The transport sector currently produces 48% of energy-related greenhouse emissions in Aotearoa NZ. It is the fastest growing source of greenhouse gas emissions in the country. There was a whopping 100% increase in domestic transport emissions between 1990-2018. Household transport emissions increased 15% in just six years 2011-17. That’s over 2000 tonnes of carbon. So this is an area of our lives and the way we do things as a country that needs to change radically.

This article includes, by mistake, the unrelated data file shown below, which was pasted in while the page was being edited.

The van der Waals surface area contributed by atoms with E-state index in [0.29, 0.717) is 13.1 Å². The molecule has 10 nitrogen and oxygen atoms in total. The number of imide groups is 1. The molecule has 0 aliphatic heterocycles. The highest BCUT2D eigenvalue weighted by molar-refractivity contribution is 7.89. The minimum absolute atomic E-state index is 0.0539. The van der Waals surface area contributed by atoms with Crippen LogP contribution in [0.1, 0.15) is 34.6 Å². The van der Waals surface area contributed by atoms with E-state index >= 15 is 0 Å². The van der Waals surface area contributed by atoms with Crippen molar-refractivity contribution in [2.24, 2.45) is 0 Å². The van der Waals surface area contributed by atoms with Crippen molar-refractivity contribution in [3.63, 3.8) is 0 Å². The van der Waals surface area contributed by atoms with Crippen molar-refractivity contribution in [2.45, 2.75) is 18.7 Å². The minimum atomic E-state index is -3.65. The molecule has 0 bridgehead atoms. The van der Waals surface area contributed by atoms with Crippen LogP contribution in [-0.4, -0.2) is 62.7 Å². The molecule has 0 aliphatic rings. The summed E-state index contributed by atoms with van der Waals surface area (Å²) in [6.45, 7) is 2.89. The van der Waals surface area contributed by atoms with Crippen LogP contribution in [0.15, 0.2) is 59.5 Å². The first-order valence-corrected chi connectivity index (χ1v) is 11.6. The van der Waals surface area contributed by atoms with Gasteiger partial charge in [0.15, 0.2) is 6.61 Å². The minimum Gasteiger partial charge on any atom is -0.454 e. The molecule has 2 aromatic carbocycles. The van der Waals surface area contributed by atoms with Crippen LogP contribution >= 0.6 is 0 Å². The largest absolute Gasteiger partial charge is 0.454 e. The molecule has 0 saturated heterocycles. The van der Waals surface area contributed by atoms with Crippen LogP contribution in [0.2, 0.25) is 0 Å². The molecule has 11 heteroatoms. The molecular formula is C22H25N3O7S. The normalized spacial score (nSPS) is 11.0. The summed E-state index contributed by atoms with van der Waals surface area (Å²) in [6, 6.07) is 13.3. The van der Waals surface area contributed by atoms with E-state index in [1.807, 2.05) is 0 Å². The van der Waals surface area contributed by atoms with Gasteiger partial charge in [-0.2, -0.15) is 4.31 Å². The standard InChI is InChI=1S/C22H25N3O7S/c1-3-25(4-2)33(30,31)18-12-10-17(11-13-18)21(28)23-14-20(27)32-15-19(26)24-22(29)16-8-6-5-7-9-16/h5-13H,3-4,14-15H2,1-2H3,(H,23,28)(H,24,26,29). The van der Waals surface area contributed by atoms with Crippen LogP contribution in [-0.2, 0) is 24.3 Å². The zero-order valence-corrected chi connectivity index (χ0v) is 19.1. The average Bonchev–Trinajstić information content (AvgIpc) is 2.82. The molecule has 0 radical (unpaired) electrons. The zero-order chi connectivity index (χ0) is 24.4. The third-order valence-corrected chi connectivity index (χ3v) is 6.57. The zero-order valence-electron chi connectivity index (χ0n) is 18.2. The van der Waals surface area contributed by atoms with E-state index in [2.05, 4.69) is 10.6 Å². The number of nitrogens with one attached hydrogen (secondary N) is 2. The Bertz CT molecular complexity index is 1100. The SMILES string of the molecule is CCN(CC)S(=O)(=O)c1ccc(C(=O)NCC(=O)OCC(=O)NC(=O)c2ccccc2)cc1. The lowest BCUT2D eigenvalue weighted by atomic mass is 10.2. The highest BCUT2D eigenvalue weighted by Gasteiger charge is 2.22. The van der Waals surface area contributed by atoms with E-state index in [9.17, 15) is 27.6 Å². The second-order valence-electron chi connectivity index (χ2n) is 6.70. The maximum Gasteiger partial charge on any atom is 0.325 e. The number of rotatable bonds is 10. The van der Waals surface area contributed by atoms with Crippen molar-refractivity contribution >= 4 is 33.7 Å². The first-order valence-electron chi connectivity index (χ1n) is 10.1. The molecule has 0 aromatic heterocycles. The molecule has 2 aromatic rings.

Here’s the thing. In 2020 thanks to Covid our emissions dropped 4.8%. During the June quarter when the national lockdown occurred emissions dropped by 23%. So this is a large clue as to the changes that are needed. Breaking down the figures even further, a third of all our journeys by car are for a distance of less than 2km. By saying no to short car trips, and stretching our legs instead through walking or biking, we can slash greenhouse gas emissions, plus enjoy the benefits of getting a little fresh air and exercise while also getting somewhere. The benefits go beyond emissions reductions too. A reduction in cars on our roads relieves traffic congestion can fewer accidents and fatalities tend to occur. If we can reduce hugely these extremely short largely local journeys, we will significantly reduce our use of fossil fuels. Cycling, Electric Bikes, e-scooteringor walking more when local will make a big difference. Taking public transport will also help a lot. If you live in Greater Christchurch consider taking the bus with Metro, which is adopting a low emissions fleet.